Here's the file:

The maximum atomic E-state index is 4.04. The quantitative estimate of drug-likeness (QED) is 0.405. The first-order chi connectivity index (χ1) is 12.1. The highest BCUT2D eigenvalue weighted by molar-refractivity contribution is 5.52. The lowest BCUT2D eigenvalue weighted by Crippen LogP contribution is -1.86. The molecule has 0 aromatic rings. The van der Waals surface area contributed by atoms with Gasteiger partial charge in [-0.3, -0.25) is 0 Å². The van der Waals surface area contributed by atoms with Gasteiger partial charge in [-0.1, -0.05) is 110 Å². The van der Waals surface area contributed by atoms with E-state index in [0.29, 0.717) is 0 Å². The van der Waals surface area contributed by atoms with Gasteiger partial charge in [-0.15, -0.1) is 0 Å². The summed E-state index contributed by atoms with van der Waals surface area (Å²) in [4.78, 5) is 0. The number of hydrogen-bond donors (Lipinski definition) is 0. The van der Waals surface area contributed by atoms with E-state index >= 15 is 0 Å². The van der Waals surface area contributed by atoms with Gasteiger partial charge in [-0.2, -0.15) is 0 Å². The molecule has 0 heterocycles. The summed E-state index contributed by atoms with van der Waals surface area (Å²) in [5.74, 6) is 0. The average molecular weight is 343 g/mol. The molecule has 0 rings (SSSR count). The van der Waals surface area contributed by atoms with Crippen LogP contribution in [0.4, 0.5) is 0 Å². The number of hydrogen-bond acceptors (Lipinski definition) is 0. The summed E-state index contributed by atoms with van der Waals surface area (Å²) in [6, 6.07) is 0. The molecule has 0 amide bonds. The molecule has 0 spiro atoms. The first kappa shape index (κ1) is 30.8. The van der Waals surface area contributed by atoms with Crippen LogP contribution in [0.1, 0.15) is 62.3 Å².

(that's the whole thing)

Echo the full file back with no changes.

The maximum atomic E-state index is 4.04. The quantitative estimate of drug-likeness (QED) is 0.405. The first-order chi connectivity index (χ1) is 12.1. The highest BCUT2D eigenvalue weighted by molar-refractivity contribution is 5.52. The lowest BCUT2D eigenvalue weighted by Crippen LogP contribution is -1.86. The molecule has 0 aromatic rings. The van der Waals surface area contributed by atoms with Gasteiger partial charge in [-0.3, -0.25) is 0 Å². The van der Waals surface area contributed by atoms with Gasteiger partial charge in [-0.1, -0.05) is 110 Å². The van der Waals surface area contributed by atoms with E-state index in [0.29, 0.717) is 0 Å². The van der Waals surface area contributed by atoms with Gasteiger partial charge in [-0.15, -0.1) is 0 Å². The summed E-state index contributed by atoms with van der Waals surface area (Å²) in [4.78, 5) is 0. The number of hydrogen-bond donors (Lipinski definition) is 0. The van der Waals surface area contributed by atoms with E-state index >= 15 is 0 Å². The van der Waals surface area contributed by atoms with Gasteiger partial charge in [-0.2, -0.15) is 0 Å². The molecule has 0 heterocycles. The summed E-state index contributed by atoms with van der Waals surface area (Å²) in [5.74, 6) is 0. The average molecular weight is 343 g/mol. The molecule has 0 rings (SSSR count). The van der Waals surface area contributed by atoms with Crippen LogP contribution in [0.4, 0.5) is 0 Å². The number of hydrogen-bond acceptors (Lipinski definition) is 0. The summed E-state index contributed by atoms with van der Waals surface area (Å²) in [6, 6.07) is 0. The molecule has 0 amide bonds. The molecule has 0 spiro atoms. The first kappa shape index (κ1) is 30.8. The van der Waals surface area contributed by atoms with Crippen LogP contribution in [0.1, 0.15) is 62.3 Å².